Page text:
Mehr Afshan Farooqi
BAGH was his favorite novel. He asked me to translate it into English. Like most people who read Urdu literature, I had read Udas Naslain but not Bagh. I should have read it while he was alive, discussed it with him in our chats on messenger, and asked the questions that are bubbling in my head now that I have read it. Perhaps it was meant to be this way. I had no peace till I finished Bagh. The novel has a force, an energy that is tightly coiled, densely textured, but disguised in the slow-moving action of its first quarter. It gains momentum as the love story unfolds in unconventional, tantalising snatches leaving a lot to the imagination of the reader.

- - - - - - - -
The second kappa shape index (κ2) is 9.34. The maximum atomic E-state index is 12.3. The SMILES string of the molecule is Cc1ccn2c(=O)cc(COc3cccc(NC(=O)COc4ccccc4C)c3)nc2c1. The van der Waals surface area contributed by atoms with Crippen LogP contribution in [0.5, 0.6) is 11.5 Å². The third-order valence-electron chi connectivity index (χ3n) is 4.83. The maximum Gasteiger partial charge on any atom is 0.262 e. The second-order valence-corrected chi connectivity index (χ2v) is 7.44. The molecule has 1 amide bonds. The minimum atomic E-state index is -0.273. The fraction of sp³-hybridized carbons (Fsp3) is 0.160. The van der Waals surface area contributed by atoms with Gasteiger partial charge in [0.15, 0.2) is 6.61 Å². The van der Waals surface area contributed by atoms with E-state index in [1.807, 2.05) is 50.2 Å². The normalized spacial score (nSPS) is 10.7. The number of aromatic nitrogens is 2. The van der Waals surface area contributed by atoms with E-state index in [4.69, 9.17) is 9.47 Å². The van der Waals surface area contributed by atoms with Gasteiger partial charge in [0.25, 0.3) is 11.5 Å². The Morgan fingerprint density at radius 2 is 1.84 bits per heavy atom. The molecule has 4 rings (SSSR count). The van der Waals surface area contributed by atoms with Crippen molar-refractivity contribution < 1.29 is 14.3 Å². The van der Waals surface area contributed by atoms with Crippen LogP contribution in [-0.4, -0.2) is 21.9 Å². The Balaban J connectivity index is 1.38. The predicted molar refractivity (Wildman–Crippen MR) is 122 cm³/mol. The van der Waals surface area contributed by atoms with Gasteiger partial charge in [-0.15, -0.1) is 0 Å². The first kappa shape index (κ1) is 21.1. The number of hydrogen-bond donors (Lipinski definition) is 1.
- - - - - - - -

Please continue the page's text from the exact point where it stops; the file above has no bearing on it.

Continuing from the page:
How does a tiger fit into what is self-consciously, essentially a love story? What does the tiger really stand for? Could the tiger be a metaphor for the novel’s protagonist, who is named Asad (lion)? The novel’s complex canvas eludes any simplistic explanation. The tiger exists in a nebulous space. It is never seen; only heard, and imagined. It is imagined as a grand, inspiring vision; sinewy, graceful, and mysterious — as mysterious and unfathomable as love. The love story is of Asad and Yasmin. Asad is an only child whose mother died when he was so young that he has no memories of her, who loses his father at the tender age of 12, and is brought up by his uncle. A budding swimmer, Asad is unexpectedly afflicted by frightening bouts of constriction of breath, a disease that perplexes doctors, and forces him to discontinue college.